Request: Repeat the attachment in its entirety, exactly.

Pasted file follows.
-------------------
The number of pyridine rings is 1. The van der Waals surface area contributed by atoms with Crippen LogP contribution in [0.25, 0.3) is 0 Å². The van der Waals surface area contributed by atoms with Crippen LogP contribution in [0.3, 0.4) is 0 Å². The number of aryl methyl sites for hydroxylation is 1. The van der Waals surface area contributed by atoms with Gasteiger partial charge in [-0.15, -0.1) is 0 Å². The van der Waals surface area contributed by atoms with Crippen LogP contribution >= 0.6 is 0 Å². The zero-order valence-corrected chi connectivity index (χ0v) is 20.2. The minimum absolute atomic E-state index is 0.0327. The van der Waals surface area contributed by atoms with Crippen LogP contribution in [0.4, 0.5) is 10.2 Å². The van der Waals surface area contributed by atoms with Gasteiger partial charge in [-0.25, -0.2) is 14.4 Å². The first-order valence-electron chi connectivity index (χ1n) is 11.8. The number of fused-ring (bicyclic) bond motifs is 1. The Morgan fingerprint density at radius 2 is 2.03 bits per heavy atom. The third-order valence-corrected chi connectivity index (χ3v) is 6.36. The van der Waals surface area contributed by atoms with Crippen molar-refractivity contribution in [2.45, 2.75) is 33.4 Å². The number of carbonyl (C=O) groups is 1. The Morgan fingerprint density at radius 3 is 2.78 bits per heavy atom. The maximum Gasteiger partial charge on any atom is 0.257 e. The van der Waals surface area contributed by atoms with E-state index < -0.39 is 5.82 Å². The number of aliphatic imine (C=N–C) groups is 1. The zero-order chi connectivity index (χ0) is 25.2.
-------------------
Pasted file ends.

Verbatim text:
The number of pyridine rings is 1. The van der Waals surface area contributed by atoms with Crippen LogP contribution in [0.25, 0.3) is 0 Å². The van der Waals surface area contributed by atoms with Crippen LogP contribution in [0.3, 0.4) is 0 Å². The number of aryl methyl sites for hydroxylation is 1. The van der Waals surface area contributed by atoms with Gasteiger partial charge in [-0.15, -0.1) is 0 Å². The van der Waals surface area contributed by atoms with Crippen LogP contribution >= 0.6 is 0 Å². The zero-order valence-corrected chi connectivity index (χ0v) is 20.2. The minimum absolute atomic E-state index is 0.0327. The van der Waals surface area contributed by atoms with Crippen LogP contribution in [0.4, 0.5) is 10.2 Å². The van der Waals surface area contributed by atoms with Gasteiger partial charge in [-0.25, -0.2) is 14.4 Å². The first-order valence-electron chi connectivity index (χ1n) is 11.8. The number of fused-ring (bicyclic) bond motifs is 1. The Morgan fingerprint density at radius 2 is 2.03 bits per heavy atom. The third-order valence-corrected chi connectivity index (χ3v) is 6.36. The van der Waals surface area contributed by atoms with Crippen molar-refractivity contribution in [2.45, 2.75) is 33.4 Å². The number of carbonyl (C=O) groups is 1. The Morgan fingerprint density at radius 3 is 2.78 bits per heavy atom. The maximum Gasteiger partial charge on any atom is 0.257 e. The van der Waals surface area contributed by atoms with E-state index < -0.39 is 5.82 Å². The number of aliphatic imine (C=N–C) groups is 1. The zero-order chi connectivity index (χ0) is 25.2.